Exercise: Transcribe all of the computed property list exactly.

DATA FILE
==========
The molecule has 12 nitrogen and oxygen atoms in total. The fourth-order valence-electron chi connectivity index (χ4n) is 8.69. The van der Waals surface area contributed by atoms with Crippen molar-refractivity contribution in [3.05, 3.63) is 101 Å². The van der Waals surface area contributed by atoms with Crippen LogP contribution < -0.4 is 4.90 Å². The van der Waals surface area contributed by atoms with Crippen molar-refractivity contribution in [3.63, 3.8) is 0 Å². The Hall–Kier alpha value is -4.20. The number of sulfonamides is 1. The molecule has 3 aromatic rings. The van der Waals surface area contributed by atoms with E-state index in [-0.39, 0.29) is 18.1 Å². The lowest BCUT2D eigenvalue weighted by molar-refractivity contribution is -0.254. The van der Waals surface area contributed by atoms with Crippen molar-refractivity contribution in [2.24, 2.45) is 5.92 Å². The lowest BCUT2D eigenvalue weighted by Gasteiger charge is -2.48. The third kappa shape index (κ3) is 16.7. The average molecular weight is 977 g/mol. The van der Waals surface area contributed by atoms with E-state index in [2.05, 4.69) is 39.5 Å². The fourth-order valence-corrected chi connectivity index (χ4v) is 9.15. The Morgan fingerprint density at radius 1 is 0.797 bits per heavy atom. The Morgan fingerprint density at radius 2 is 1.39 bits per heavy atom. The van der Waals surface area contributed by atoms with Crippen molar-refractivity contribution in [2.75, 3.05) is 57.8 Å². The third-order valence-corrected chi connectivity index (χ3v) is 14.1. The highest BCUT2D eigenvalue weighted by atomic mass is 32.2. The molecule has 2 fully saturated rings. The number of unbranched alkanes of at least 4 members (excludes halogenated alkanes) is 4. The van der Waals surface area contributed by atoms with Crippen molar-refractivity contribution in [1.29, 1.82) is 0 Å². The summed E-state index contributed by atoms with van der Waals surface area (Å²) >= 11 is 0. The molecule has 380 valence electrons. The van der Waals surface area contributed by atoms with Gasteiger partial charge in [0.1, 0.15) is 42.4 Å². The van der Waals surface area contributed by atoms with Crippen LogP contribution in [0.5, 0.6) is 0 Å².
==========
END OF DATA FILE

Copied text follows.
The molecule has 12 nitrogen and oxygen atoms in total. The fourth-order valence-electron chi connectivity index (χ4n) is 8.69. The van der Waals surface area contributed by atoms with Crippen molar-refractivity contribution in [3.05, 3.63) is 101 Å². The van der Waals surface area contributed by atoms with Crippen LogP contribution < -0.4 is 4.90 Å². The van der Waals surface area contributed by atoms with Crippen molar-refractivity contribution in [3.63, 3.8) is 0 Å². The Hall–Kier alpha value is -4.20. The number of sulfonamides is 1. The molecule has 3 aromatic rings. The van der Waals surface area contributed by atoms with E-state index in [-0.39, 0.29) is 18.1 Å². The lowest BCUT2D eigenvalue weighted by molar-refractivity contribution is -0.254. The van der Waals surface area contributed by atoms with Crippen molar-refractivity contribution in [2.24, 2.45) is 5.92 Å². The lowest BCUT2D eigenvalue weighted by Gasteiger charge is -2.48. The third kappa shape index (κ3) is 16.7. The average molecular weight is 977 g/mol. The van der Waals surface area contributed by atoms with E-state index in [2.05, 4.69) is 39.5 Å². The fourth-order valence-corrected chi connectivity index (χ4v) is 9.15. The Morgan fingerprint density at radius 1 is 0.797 bits per heavy atom. The Morgan fingerprint density at radius 2 is 1.39 bits per heavy atom. The van der Waals surface area contributed by atoms with Crippen molar-refractivity contribution in [2.75, 3.05) is 57.8 Å². The third-order valence-corrected chi connectivity index (χ3v) is 14.1. The highest BCUT2D eigenvalue weighted by atomic mass is 32.2. The molecule has 2 fully saturated rings. The number of unbranched alkanes of at least 4 members (excludes halogenated alkanes) is 4. The van der Waals surface area contributed by atoms with Crippen molar-refractivity contribution in [1.29, 1.82) is 0 Å². The summed E-state index contributed by atoms with van der Waals surface area (Å²) >= 11 is 0. The molecule has 380 valence electrons. The van der Waals surface area contributed by atoms with Gasteiger partial charge in [0.1, 0.15) is 42.4 Å². The van der Waals surface area contributed by atoms with Crippen LogP contribution in [0.5, 0.6) is 0 Å².